‘Finally, while these decisions shock and divide the population, serious attacks on social rights are announced. Authoritarianism and social disruption go hand in hand. The regressive reform of unemployment insurance would be ratified from October 1, sharply reducing the durations and amounts of unemployment benefits.
‘And Emmanuel Macron has confirmed his desire to postpone the legal retirement age and the end of all special schemes.
‘While the cumulative wealth of the 500 largest fortunes in France increased by 30% in 2020, the government is not going back on all the largesse it has granted them since the start of the five-year term. It wants to make the unemployed and the unemployed pay for the crisis.
‘Conversely, we ask that a contribution be made, much more than today, multinationals and the very rich, for the benefit of national solidarity.
‘We demand an ambitious social policy, including quality public services and greater social rights.
‘For this reason, in the name of long-term effectiveness against the epidemic and to preserve our freedoms, we oppose the new law proposed to the assembly, as well as the anti-social measures which aim to make pay the bill of the social crisis in the world of work.
‘To this end, we aspire to mobilisations in the weeks and months to come.’

  • The CGT has condemned an attack on the Cuban mission in Paris: ‘On this July 26th, the Cuban people celebrated the national holiday which commemorates the Revolution of 1962.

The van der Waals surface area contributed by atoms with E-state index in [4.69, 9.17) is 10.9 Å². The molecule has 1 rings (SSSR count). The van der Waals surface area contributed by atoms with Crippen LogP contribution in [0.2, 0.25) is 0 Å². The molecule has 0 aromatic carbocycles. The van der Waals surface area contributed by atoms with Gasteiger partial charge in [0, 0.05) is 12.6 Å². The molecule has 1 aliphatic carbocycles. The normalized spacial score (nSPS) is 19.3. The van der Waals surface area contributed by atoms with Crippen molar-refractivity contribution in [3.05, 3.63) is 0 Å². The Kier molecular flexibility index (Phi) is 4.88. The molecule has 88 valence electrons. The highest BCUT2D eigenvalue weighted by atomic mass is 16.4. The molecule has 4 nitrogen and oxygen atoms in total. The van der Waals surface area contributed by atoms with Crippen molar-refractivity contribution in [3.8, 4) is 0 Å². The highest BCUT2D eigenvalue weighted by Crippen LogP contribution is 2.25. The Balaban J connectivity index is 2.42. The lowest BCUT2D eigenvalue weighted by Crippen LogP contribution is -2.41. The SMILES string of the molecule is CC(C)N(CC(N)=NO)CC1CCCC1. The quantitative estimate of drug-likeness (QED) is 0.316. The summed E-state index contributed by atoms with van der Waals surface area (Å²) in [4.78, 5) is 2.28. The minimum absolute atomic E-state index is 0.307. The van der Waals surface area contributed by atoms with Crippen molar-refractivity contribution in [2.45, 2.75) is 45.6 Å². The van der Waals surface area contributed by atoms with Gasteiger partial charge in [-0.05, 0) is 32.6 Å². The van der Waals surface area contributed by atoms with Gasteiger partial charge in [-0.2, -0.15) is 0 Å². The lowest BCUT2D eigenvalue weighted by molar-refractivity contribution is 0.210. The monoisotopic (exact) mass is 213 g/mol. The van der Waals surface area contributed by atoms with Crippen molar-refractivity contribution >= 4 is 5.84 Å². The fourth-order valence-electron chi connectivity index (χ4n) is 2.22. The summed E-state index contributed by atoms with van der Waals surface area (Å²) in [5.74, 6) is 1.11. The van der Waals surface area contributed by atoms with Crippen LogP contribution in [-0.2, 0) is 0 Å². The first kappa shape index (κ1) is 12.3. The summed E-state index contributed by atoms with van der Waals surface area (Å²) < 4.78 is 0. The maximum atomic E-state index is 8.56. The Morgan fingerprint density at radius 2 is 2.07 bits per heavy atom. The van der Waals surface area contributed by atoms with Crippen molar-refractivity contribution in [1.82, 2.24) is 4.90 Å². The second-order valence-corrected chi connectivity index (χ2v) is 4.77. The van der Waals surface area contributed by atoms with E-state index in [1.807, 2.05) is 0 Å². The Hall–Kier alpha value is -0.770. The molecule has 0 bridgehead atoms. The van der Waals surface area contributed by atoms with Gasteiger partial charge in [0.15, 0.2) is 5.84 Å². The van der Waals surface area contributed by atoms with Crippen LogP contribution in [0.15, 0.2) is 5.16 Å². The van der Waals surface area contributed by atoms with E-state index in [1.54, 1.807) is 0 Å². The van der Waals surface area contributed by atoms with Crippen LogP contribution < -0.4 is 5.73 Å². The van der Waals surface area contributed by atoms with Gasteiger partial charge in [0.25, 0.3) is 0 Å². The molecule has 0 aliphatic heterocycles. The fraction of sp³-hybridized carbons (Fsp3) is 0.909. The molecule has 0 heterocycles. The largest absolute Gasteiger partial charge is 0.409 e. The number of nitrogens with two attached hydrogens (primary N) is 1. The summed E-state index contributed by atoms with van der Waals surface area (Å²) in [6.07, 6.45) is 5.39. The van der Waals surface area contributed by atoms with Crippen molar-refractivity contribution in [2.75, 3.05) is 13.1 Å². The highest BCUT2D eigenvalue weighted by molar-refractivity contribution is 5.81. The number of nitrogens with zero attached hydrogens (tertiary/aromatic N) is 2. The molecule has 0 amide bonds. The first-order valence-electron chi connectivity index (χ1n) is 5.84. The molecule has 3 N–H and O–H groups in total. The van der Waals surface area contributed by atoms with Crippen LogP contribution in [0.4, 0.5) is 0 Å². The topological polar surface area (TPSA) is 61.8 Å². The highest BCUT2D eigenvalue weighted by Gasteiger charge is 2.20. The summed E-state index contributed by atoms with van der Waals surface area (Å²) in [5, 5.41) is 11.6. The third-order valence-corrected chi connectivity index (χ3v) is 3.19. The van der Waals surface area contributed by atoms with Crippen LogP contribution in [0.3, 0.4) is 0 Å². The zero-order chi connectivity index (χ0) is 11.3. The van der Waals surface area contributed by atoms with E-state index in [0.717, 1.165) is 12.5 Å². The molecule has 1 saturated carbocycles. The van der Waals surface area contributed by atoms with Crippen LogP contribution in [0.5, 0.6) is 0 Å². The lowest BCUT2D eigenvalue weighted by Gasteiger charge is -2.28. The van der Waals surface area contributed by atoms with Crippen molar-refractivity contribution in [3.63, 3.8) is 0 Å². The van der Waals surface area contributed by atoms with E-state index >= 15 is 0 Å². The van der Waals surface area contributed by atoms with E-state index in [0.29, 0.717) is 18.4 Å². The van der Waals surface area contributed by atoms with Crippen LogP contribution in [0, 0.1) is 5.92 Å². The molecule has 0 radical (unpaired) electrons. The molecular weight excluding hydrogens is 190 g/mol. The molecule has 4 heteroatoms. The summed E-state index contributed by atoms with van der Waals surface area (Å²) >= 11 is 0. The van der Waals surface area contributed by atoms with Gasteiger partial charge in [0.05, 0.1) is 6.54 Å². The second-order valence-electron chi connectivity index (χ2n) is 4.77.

At the same time, in Paris, a Molotov cocktail attack was perpetrated against the walls of the Cuban diplomatic mission.
An attack which takes place in a context where reactionary international forces are stepping up belligerent exits against the island.
The country is suffering from the consequences of a blockade decided and decreed by the American government in 1962, the longest embargo still in force in the world.
This is undoubtedly the root cause of the daily difficulties encountered by millions of Cubans. This blockade limits access to goods and services, raw materials and various sources of international financing.
We want to give our full support to the workers of this country and to the Cuban people as a whole.
We will continue, relentlessly, to call for the lifting of the embargo and the application of the decision of the United Nations, which, by a large majority, voted for the end of this odious and unjustified blockade.

  • The Force Ouvriere (FO) union federation is preparing a second national strike at retail distributor Auchan on September 15.

The lack of responses from management to the mobilisation launched by FO in mid-June to obtain a ‘decent salary scale’ and the improvement of working conditions is fuelling anger.
A union statement said: ‘The return to school in September will be offensive at Auchan. The FO activists of the northern distributor voted for a new call for a national strike on September 15 in its 119 hypermarkets and 243 supermarkets in France.
‘Unless new constraints imposed by the evolution of the health situation, they are determined to voice the dissatisfaction of the 37,000 employees who work there (out of 58,800 employees within Auchan Retail France at the end of 2020) and who demand to be better paid, better recognised.
Following the mobilisation of June 18th, launched by FO with the support of the FGTA-FO, to obtain a ‘decent salary scale’ and improved working conditions, ended with an increase of 0.8 % in real individual wages, considered disappointing by all.
‘While the Auchan group has the means: it achieved a net profit of 678 million euros in 2020,’ recalls Arnaud Deekmer, FO central union delegate for the Auchan Exploitation UES (bringing together hypermarkets and supermarkets).
In this context, Auchan Retail France’s refusal to grant a Covid 2021 bonus has ignited the powder keg, perceived as ‘an unbearable lack of recognition for the daily commitment of second-line employees’.